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When Your Partner Wants Sex All the Time: What it Means

by Dr. Seth Meyers - June 14, 2016

Not long ago, a female client came to see me for help with stress in her marriage. She and her husband had been married only a year, and they had been dating two years prior to that. One year into the marriage, he wanted sex all the time. My client came to see me because she had had sex one too many times without wanting it, and her instinct told her that this issue had become a serious problem. When I asked how many times each week she was sexual with her husband, she said, “three or four.” My response, “That is a lot of sex for anyone, but especially for someone who doesn’t want to be having it in the first place!” My client is by no means unique. The goal for anyone stuck in this pattern is to stop having sex when they don’t want it, and reducing the frequency of sex each week is a good place to start. Will problems start with the couple once you put the brakes on the sex? Yes, but isn’t it an even bigger problem when you’re not feeling it emotionally?

Why someone wants too much sex

First, conventional wisdom suggests that men are more sexual than women, and that men want it “all the time.” Actually, plenty of men and women have this problem, which is looking to sex to fill a dysfunctional emotional need. In other words, wanting sex occasionally is healthy; wanting it constantly is a sign of a problem. Most men and women who need sex all the time do this out of anxiety. Their mood is off or they feel anxious, and they want the emotional and physical release that comes with sexual activity. These individuals use sex to regulate their mood because they can’t regulate it as well any other way. For them, sex is a tool to feel better – not to feel closer to another person. While your partner may tell you that he wants sex to feel closer to you, it’s often not the truth. In most cases where one person pressures the other to have sex, sex has become a kind of drug to which they have become addicted.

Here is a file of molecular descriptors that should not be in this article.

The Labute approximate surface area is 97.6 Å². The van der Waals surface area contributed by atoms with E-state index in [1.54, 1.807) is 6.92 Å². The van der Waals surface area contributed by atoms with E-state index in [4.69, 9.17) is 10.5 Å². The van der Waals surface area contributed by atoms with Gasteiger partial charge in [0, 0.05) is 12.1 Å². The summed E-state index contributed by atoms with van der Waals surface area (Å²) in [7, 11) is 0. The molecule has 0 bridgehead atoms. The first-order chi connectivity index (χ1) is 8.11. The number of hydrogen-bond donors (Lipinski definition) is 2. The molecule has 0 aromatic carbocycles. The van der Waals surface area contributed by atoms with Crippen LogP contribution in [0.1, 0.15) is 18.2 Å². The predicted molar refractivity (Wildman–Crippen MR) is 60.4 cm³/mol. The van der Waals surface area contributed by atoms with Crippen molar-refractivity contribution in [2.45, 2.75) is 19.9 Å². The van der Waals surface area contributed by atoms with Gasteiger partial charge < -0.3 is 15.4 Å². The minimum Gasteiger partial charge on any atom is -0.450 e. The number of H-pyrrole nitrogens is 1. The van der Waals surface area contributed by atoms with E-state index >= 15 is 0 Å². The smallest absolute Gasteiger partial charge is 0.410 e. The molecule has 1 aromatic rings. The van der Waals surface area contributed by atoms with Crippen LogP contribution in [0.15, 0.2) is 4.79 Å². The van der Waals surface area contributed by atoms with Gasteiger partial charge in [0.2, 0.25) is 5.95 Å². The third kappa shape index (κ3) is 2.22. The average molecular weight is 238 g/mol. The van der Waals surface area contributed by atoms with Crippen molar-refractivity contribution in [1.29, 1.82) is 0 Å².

How partners enable their dysfunctional partners

If you have sex with your partner when you don’t really want to, you are enabling your partner’s problem. If you are in a relationship with someone who needs sex all the time – when it feels like it’s never enough – you must understand that your partner has a problem and is looking to you as the physical savior to make him or her feel better instantly. Don’t fool yourself into believing that her insatiable sex drive is a reflection of how attracted she is to you; don’t believe that his constantly initiating sex with you has anything to do with him loving you so much.

Some issues you can’t solve for your partner

If you are in a relationship with someone who wants sex all the time, the issue is going to cause major problems, and this typically isn’t something you can solve yourself. The man or woman with the extreme sexual appetite is going to have to seek out a therapist or other professional for help. While there are some behaviors that he or she can try that will help – for example, increasing the frequency of high-intensity exercise – he or she is going to need to do some emotional work to understand the root of the problem. At its core, this is a reflection of anxiety, and people with this problem need to find a better way to manage the anxiety instead of always looking for sex to fill the void.

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